In an effort to remain informed about the teachings of other churches, and to assist with teaching, I will occasionally pick up doctrinal books from other denominations. Recently I ran across the book Church of God Distinctives by Ray H. Hughes, which, as the title indicates, is a summary of Church of God beliefs. Well, to be accurate, the teachings of the Church of God (Cleveland, Tennessee.) "Church of God" is actually used by more than one denomination. This particular denomination represents a church of over 6 million, so it is certainly quite representative of major Pentecostal teaching.
The contents of the book contain no surprises for those familiar with mainstream Pentecostal belief. It predictably includes many pages devoted to the so-called charismatic gifts with emphasis on healing and speaking in tongues. When reviewing chapter 4, the "Distinctive of Worship," which is a little short of 20 pages, I was, however, surprised by one glaring omission. Nowhere could I find even a hint of information concerning the place of the sacraments in worship, especially the place and function of the Lord's Supper. If one reviews the official "Declaration of Faith" for the Church of God, you do see mention of both Baptism and the Lord's Supper. And while they are part of their stated beliefs, you begin to understand how they are pushed so far to the side when you also realize the equal attention given to the so-called "Baptism in the Spirit" (which wrongfully tears the Spirit from the one and only true Baptism) and the Washing of Feet (which Hughes calls the "Pedilavium Distinctive"). Hughes devotes no less than 3 pages to this last practice, while allowing nothing to explain thier teaching on the Lord's Supper. Amazing!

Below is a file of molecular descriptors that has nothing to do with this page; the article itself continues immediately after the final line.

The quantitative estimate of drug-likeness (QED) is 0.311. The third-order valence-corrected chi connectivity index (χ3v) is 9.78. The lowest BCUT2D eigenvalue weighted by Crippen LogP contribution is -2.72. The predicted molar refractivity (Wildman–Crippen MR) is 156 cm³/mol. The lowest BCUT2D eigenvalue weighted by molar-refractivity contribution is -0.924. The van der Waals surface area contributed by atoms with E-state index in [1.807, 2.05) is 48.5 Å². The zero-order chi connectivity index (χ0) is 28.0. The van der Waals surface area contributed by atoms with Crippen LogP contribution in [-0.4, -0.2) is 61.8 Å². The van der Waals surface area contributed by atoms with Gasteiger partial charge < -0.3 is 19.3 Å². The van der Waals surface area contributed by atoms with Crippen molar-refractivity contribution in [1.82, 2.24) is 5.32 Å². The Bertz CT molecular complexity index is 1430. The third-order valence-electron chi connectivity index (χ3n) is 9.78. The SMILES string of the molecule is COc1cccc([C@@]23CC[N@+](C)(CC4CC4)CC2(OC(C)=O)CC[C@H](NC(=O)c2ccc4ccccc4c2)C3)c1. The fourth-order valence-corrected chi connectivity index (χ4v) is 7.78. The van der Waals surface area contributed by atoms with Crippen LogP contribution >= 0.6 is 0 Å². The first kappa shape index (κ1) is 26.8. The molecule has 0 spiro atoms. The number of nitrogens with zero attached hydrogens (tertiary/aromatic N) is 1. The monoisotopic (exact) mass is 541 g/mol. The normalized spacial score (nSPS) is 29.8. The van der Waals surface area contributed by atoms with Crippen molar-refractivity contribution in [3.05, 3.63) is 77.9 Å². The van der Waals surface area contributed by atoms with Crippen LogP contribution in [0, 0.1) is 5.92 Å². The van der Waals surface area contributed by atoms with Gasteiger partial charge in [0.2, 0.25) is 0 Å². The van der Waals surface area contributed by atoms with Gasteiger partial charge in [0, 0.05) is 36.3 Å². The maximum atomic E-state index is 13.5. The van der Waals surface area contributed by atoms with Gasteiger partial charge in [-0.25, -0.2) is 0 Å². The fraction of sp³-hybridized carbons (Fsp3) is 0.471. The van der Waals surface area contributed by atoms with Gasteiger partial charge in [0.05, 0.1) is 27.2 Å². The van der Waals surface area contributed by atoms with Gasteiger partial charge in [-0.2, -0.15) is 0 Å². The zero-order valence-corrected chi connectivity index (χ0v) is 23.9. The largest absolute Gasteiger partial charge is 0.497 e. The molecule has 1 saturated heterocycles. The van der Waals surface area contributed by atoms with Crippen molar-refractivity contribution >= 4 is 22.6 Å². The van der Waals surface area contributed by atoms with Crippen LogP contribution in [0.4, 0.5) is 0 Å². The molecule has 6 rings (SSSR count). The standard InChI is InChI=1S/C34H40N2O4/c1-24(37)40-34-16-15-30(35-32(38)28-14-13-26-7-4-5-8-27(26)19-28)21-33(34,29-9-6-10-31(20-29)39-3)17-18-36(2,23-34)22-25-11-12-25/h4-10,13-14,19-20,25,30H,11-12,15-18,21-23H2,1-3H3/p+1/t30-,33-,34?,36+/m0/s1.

Considering that in Acts 2:42 we learn the Early Church ordered its worship around the Teaching of the Apostles (Word), Fellowship, Prayer and the Breaking of the Bread (Lord's Supper), it seems all the more surprising that one would omitt even a mention of this in discussing worship. This does not even touch on the fact that the institution of the Supper is mentioned in three of the fourth Gospels and is expanded even more in Paul's letter to the Corinthians.
Admittedly Lutherans have allowed their own regular worship to become somewhat disconnected from the Sacrament over the years, although efforts remain to restore the practice of every Sunday Communion. Seeing how far one so-called Christian denomination has strayed from this simple and central practice of the Early Church only encourages me to work all the harder in seeing the Sacrament restored back to its rightful place in public worship.